Campbell, a left winger, lists Rensselaer, Union and UMass Lowell among the teams bidding for his services.

"He may be the most complete two-way player you'll ever see," said Abrams. "He makes traffic wherever he goes, he kills penalties and he goes hard to the net."

Abrams’ lofty goals for his charges include winning league and national titles. Helping him achieve that end is Sheldon Keefe, the former Tampa Bay Lightning forward who co-owns the Lumber Kings with Abrams. Injuries and contract issues have forced the 25-year-old Keefe to take a year off from playing.

"Sheldon's brought a lot to our team, including a high degree of professionalism," said Abrams. "He's even helping out as an assistant coach. He's been a huge asset in that regard."

"[Sheldon] told me to never stop working," Walters said. "He said if you compete and take pride in yourself, you'll never fail.”

Based on their success thus far, the Lumber Kings are obviously living by those words.

— P.S.

"So many of the Blues alumni have given their time," said Sanderson. "Al MacInnis helped with our '92 club last year. Rob Ramage [whose son, John, is in the program] has assisted and [former Michigan Tech star] Mike Zuke has coached a number of our clubs."

"During the lockout,” added the elder McRae, “even Keith Tkachuk was helping out.”

The 2005 NHL Entry Draft was perhaps the brightest moment for St. Louis amateur hockey, as four players reared in the metro area's ranks were selected. Denver forward Paul Stastny, son of Hall of Famer Peter Stastny, was taken in the second round by Colorado. Maine freshman goaltender Ben Bishop went to the hometown Blues in round three, Denver freshman defenseman Chris Butler went in the fourth round to Buffalo and Northeastern rookie forward Joe Vitale was tabbed by Pittsburgh in the seventh round.

There are more prospects in the pipeline, including Cornell goaltender Dan DiLeo and '86-born forward Matt Zuke – Mike's son – who is one of three former Amateur Blues suiting up for the NAHL's Texarkana Bandits.

"St. Louis is becoming a force in minor hockey and much of it has to do with the dedication of its coaches," said Texarkana coach-general manager Jon Cooper, who also imported forward Graham Sission and Ferris State-bound defenseman Pat Maroon from The Lou. "Their best kids are no longer leaving…and they are breeding pure hockey players. The atmosphere is so unselfish there. That's why they're breeding such success."

Jeff Brown agrees. Brown, whose 13-year NHL career included four seasons with the Blues, has spent time coaching in the Amateur Blues program.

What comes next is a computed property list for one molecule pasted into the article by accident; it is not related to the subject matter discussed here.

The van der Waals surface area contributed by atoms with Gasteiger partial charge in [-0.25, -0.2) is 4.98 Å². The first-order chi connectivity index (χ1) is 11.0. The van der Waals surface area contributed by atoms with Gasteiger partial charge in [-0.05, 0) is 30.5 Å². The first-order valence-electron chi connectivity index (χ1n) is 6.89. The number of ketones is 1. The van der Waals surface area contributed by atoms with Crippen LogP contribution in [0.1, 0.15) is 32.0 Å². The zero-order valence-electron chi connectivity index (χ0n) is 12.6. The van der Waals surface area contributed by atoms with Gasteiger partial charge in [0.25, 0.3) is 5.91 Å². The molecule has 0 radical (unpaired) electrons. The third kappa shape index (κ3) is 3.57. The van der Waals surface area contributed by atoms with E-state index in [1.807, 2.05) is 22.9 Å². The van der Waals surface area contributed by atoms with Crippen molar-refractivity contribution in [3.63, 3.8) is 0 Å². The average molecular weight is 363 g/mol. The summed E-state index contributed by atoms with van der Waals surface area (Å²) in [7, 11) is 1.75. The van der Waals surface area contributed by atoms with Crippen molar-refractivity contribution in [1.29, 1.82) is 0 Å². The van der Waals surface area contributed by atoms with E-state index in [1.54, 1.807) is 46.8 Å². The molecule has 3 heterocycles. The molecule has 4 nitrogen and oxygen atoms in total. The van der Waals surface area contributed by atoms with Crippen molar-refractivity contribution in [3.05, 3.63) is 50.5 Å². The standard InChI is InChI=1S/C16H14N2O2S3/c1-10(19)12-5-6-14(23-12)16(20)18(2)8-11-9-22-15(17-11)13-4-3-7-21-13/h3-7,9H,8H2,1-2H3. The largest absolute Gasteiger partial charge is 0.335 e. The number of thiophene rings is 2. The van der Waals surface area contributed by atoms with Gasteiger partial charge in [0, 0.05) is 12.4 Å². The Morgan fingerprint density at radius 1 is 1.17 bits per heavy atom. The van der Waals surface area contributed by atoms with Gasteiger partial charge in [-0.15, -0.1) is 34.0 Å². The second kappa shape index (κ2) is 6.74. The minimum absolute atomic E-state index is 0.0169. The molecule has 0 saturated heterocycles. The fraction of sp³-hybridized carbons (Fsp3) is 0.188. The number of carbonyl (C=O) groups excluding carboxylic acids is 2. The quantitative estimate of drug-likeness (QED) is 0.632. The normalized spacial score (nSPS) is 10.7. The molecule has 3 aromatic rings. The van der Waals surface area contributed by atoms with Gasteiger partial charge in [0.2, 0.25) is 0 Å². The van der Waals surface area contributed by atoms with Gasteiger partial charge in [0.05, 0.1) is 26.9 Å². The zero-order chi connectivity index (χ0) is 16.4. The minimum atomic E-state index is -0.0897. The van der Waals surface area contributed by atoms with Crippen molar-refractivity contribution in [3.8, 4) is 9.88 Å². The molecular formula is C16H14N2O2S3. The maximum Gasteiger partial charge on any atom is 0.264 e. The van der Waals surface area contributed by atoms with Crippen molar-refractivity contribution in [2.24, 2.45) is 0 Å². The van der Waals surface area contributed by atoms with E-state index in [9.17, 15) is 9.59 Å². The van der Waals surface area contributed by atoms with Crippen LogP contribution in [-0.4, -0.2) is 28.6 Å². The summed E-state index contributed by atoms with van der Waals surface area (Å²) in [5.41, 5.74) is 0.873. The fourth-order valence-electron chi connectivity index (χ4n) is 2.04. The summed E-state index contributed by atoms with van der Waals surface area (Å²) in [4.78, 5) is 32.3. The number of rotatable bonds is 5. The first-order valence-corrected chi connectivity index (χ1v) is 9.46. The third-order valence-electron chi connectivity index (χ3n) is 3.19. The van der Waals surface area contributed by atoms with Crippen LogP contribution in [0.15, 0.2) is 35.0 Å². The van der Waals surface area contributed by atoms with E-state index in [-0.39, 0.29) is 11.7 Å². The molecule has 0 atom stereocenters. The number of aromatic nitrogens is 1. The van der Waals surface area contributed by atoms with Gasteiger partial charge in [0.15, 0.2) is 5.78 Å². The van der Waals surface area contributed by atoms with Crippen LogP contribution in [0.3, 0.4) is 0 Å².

"A lot of us want to give back to hockey what hockey gave to us," said Brown, who has a seven-year-old son in the program. "St. Louis isn't glamorous. It isn't by the ocean and it isn't in the mountains, but it's simply a very friendly town to raise a family. When people are nice to you, you want to be nice to them and it's great that all of us alums can get together and make this happen."

Feeling Minnesota

It’s no surprise Minnesota is enjoying another solid recruiting season, with top talents such as USNTDP defenseman Cade Fairchild and former Academy of Holy Angels (Richfield, Minn.) forward Jay Barriball already committed for the fall of 2007.

Also on the list is Tony Lucia, the son of Gopher head coach Don Lucia's, who opted to join his father in the Twin Cities next fall after considering Colorado College, New Hampshire and Notre Dame, among others.

"Minnesota is close to home, and that was important to me because we have real close-knit family," said the younger Lucia in a prepared statement after opting for the Gophers. "The other deciding factor was education. I'm interested in business and Minnesota is 12th in the nation for their business school."

At 6-0, 175 pounds, Lucia is doing very well in the United States Hockey League for Mike Hastings’ Omaha Lancers, a club long known for pumping out top-end Division I talent. Through 21 games, the San Jose Sharks’ sixth-round pick in last summer’s NHL Entry Draft ranks third on the team in scoring with seven goals and 18 points.

Across the Border

On the topic of familiar names, Wisconsin remains hopeful that defenseman Garrett Suter, the son of 1980 U.S. Olympic hero Bob Suter and younger brother of former Badger and current Nashville Predator Ryan Suter, will come to Madison next year and make an immediate impact.

The 6-0, 195 pound Suter committed to Wisconsin more than a year ago, but has had bumpy ride since making his announcement. After skating for the USHL's Green Bay Gamblers last season, he opted to play for Salmon Arm of the British Columbia Hockey League this year. After 10 games and a concussion with the Silverbacks, Suter reversed field and now skates with the USHL's Waterloo Black Hawks, where he’s scored four points and compiled a plus-minus rating +3 in nine games.

"I need to talk to Garrett and find out where he's at,” Badger coach Mike Eaves told the Wisconsin State Journal. "Look into his eyes [and] find out what his thinking is."

Paul Shaheen is the publisher of Research on Ice and contributes recruiting updates to Inside College Hockey throughout the year. To subscribe to Research on Ice's recruiting e-mail newsletter, contact Paul at